A few things I learned in 2020…

Despite all of its challenges, I have a lot to be grateful for this year – I started a great new job, we welcomed a gorgeous new puppy into our family, I made some incredible friends and I started The Sweet Taste Bakery blog. 

I’ve also learned a lot this year, so as 2020 draws to a close, I wanted to pause and reflect on the past 12 months. 

Because while it really has been a year like no other, there are some valuable lessons to take into 2021. 

Here are mine…

Appreciate what you have

Like everyone else, I’ve spent the majority of 2020 stuck inside my house with nowhere to go. And it’s been really hard. But I’m also really lucky. I have a wonderful fiance who I’ve been able to spend so much time with this year. I’ve got three gorgeous pets who give me so much joy. I have a garden that’s given me the opportunity to spend lots of time outside, even in lockdown. I have a lot to be grateful for, and I should never take those things for granted. 

Do not ignore your mental health

This year, like so many others, I’ve struggled with stress, anxiety and feeling pretty lonely, so looking after my mental health became a real priority. I learned to pay attention to what I needed and not to punish myself if I needed to take a day to really process how I was feeling about everything going on around me. Sometimes I was able to look forward, but sometimes I just had to take one day at a time and focus on looking after me. 

It’s important to stay connected

Just because I couldn’t physically spend time with my friends and family didn’t mean I couldn’t stay connected. I’m so grateful to everyone who made the effort to schedule Zoom quizzes, asked for a video call or just kept me going with daily WhatsApp messages. I’ll admit, at times I didn’t feel like I had the energy for calls, but I would come off them feeling so much better. It’s a huge part of what’s kept me sane this year.

Having a routine is great – but it’s not set in stone

One of things that has really helped me this year is having a routine. When I was put on furlough back in April, I rarely took advantage of sleeping in; I still walked the dogs, got a workout in, did some personal development, did lots of baking, worked on the blog, etc. Writing a to do list every morning helped me feel in control of small things.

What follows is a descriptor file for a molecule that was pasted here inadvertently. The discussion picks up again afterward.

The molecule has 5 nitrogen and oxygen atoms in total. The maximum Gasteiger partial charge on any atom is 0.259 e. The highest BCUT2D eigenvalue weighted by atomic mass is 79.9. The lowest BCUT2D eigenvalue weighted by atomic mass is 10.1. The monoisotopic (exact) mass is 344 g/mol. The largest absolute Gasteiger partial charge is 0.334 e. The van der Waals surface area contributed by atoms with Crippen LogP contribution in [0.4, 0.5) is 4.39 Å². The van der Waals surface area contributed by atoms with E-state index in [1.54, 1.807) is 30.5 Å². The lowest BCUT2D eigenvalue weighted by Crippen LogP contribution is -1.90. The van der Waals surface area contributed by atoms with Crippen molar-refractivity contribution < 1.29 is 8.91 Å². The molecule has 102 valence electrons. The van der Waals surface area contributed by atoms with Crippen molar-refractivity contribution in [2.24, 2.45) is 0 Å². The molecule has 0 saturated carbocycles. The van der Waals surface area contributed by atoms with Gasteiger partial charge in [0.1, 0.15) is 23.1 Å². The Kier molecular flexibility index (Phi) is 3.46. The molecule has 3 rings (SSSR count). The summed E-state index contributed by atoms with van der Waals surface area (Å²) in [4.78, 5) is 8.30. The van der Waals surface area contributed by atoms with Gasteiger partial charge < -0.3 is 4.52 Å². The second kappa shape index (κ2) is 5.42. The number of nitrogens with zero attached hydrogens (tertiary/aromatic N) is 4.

But what I also came to accept was that it was okay to change my routine, or give myself a day off. If I didn’t do my workout first thing in the morning, that was fine. If I didn’t finish a course or manage to do my four scheduled hours of research then that was fine. And, like I already mentioned, if I needed to take a day to do nothing at all, that was fine too. 

Let go

This year, I was supposed to be spending Mother’s Day celebrating with my lovely mum. I should have spent Easter surrounded by my family. I wanted to spend my birthday with my best friends. I should have spent Christmas with my brother. 

This year, I was supposed to get married. 

Everyone has had to deal with cancelled plans and it really, really sucks. But what I quickly learned is that at some point, you just have to let it go. There has been so much outside of our control this year but instead of being upset or angry about the things I can’t change, I had to learn to accept it, focus on the positive things in my life and move forward. 

My productivity does not define my worth

Usually, I like to know that I’ve accomplished something every day. I want to have a plan – I don’t like doing nothing. Don’t get me wrong, I can sit in front of the TV binge watching Suits on Netflix for a few hours, but I’ll be annoyed at myself if I don’t also do something productive. 

This year, that has changed a little bit. While I still want to be productive, I’ve learned to focus on how I feel, rather than what I should have achieved by the end of the day. I don’t have to work out every single day, I don’t have to do housework every single day, I don’t have to learn something new every single day. Ticking things off the list isn’t the be all and end all – my feeling of self-worth is more important than any external achievements. 

What are your top lessons from 2020? Let me know in the comments.

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